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CONTENTS4. Viveka, Vairagya, Shatsampatti and Mumukshutva  

 

 

 

 

 

               4. Viveka, Vairagya, Shatsampatti and Mumukshutva

 

 

 


     Constant effort should be made to hold on to what may be called 'Brahmic Consciousness' - that we are Brahman, we are Existence-Knowledge-Bliss Absolute. We should always be conscious of 'Consciousness'. We must be aware of our inherent divine nature. We must try to live continuously in tune with our real eternal Self. If we do not, then there is every possibility of our mind being assailed by various kinds of temptations and distractions of the outer world. Not to dwell on the plane of Atman means that we live in our inferior self.


     We are not concerned with the vast majority of mankind who do not bother to know about their Real Self. We are concerned with the real seekers of Truth, genuine aspirants after liberation. Such aspirants should never be slack in their spiritual efforts. They must have what is called 'Brahma Nishtha'. If they do not have it, then again they are likely to be covered by Ignorance. Let us hear what the Vivekachudamani says on this point in verse 324:


     yatha'apakrstam saivalam

     ksana-matram na tisthati |

     avrnoti tatha maya

     prajnam v'api paran-mukham ||

 

     - As sedge, even if removed, does not stay away for a moment but covers the water again, so Maya or nescience also covers even a wise man, if he is averse to meditation on the Self.


     This is also a very very important point. As moss, even if removed from the face of water does not stand away even for a moment, but closes up to cover the placid surface of the water, so also, if we are careless, Maya or nescience will cover up our mind. Even a wise man, it is pointed out, cannot escape the clutches of Mahamaya if he is not alert. The point that is emphasised here by Sankaracharya is that if we want to reach the supreme goal, we must be introverts and not extroverts. Many may have a conventional type of religion. But that is not genuine spirituality, which is not meant for one and all. There cannot be any kind of mass spirituality. It is for the chosen few. As it is said in the third verse of Chapter 7 of Bhagavad Gita:


     Manusyanam sahasresu

     kascid yatati siddhaye |

     yatatam api siddhanam

     kascin mam vetti tattvatah ||

 

     - Among thousands of men scarcely one strives for perfection, and of those who strive and succeed, scarcely one knows Me in truth.

     

     Only those who have some inherent good tendencies hear the call of the highest Self, and we are concerned here only with such people. Once we hear the call, we must be ever vigilant, ever-careful. As Sankaracharya says in Vivekachudamani verse 325:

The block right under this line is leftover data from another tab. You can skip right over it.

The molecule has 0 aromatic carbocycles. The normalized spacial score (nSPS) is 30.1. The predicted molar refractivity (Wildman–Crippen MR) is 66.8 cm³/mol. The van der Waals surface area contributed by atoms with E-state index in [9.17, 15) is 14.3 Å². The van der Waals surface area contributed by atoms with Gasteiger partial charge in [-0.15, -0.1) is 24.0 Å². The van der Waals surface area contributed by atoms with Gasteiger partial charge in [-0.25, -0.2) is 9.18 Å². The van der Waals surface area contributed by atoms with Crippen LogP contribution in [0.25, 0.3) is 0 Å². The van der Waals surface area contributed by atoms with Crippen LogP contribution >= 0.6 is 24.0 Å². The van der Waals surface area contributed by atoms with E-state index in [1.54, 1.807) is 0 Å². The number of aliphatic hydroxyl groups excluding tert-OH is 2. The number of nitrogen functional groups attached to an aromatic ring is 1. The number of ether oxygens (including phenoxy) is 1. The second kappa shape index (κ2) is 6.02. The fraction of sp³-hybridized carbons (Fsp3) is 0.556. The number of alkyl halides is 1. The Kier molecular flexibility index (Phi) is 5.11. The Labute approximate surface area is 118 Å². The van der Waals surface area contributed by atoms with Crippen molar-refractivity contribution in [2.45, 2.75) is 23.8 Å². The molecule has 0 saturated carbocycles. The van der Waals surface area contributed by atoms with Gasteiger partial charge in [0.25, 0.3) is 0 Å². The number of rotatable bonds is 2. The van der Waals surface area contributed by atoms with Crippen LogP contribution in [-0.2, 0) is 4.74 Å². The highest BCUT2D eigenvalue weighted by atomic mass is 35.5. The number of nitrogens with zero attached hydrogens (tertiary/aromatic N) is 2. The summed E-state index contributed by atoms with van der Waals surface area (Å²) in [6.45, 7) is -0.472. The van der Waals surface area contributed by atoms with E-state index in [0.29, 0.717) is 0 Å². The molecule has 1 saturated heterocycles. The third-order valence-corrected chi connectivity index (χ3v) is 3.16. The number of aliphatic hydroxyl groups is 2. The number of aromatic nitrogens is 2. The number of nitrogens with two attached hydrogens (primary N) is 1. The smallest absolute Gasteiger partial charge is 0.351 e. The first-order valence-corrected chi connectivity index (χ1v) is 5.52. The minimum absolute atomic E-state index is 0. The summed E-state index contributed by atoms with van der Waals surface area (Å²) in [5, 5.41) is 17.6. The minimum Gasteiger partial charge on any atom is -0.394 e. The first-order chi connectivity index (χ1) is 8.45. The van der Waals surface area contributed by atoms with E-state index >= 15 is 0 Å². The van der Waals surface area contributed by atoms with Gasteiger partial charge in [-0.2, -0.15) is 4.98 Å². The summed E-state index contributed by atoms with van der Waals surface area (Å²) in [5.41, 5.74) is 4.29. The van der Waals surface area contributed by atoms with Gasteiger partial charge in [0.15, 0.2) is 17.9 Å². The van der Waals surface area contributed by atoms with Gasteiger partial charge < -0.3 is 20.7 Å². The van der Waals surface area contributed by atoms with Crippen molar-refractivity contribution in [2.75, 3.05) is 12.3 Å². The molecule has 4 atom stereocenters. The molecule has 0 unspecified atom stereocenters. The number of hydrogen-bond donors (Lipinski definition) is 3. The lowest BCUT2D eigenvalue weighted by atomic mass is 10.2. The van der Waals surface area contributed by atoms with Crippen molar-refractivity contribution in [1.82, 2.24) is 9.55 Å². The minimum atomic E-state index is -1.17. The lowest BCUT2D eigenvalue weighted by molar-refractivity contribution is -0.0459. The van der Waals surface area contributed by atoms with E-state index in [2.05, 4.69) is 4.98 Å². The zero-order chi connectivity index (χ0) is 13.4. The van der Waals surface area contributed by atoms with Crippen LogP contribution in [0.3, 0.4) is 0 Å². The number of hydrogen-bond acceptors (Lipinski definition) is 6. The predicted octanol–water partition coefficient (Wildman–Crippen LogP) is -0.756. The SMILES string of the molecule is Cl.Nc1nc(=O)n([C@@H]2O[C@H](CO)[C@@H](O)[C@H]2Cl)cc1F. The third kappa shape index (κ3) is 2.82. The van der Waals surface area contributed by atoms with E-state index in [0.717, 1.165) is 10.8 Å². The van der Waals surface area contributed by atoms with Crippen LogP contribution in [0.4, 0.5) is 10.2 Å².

Laksya cyutam syad yadi cittam isad

     bahir-mukham sannipatet tatastatah |

     pramadatah pracyuta keli kantukah

     sopana-panktau patito yatha tatha ||


     - If the mind ever so slightly strays away from the ideal and becomes outgoing, then it goes down and down, just as a playing-ball inadvertently dropped on a staircase bounces down from one step to another.


     In the same way, if the mind strays away from the highest ideal even a little, it goes down and down. And once deflected, it is very very difficult to bring it back to the point from where it started. Then what is the remedy? Along with Vairagya (detachment), we must have Brahma Nishtha. To reach the goal supreme, we are asked to become introverts; that means we must withdraw the mind from everything that is non-Atman. But if it is to be withdrawn from everything that is non-Atman, there must be something positive before us, as the mind cannot remain in a vacuum without an object. Therefore, by mere detachment alone we won't be able to solve our problems. Along with detachment, we must have something positive to hold on to. So, it has been said in verse 374 of Vivekachudamani:


     Vairagya-bodhau purusasya paksivat

     paksau vijanihi vicaksana tvam |

     vimukti-saudh'agra-tal'adhirohanam

     tabhyam vina n'anyatarena siddhyati ||

 

     - Learned one! Know that Vairagya and Bodha (true understanding) are two means, like the two wings of a bird. The ascent to the upper storey of the palace of Vimukti (liberation) is not secured by either of them singly.


     A bird cannot soar in the sky with one wing alone, it needs two wings. Similarly, if we are after liberation, then we need two things - Vairagya and Bodha. Bodha here means Brahma Nishtha. Both are necessary, if we want to reach the highest goal, which is like a flight to the Infinite. For this we must be fully equipped, not only with Vairagya or dispassion for things mundane, but we must also cultivate Bodha or constant attunement to our real nature. Only then can we hope for success. Thus we can have a practical formula. What is that practical formula? No doubt, we need Vairagya. We have to be convinced of the utterly deceitful nature of this world. Anything of this world cannot make us really happy. Abiding peace, lasting happiness, we can never hope to get from the pursuit of anything mundane. Therefore, we must practise introspection and try to withdraw the mind from the external world. We need Vairagya, but along with Vairagya, we need real Sadhana (practice).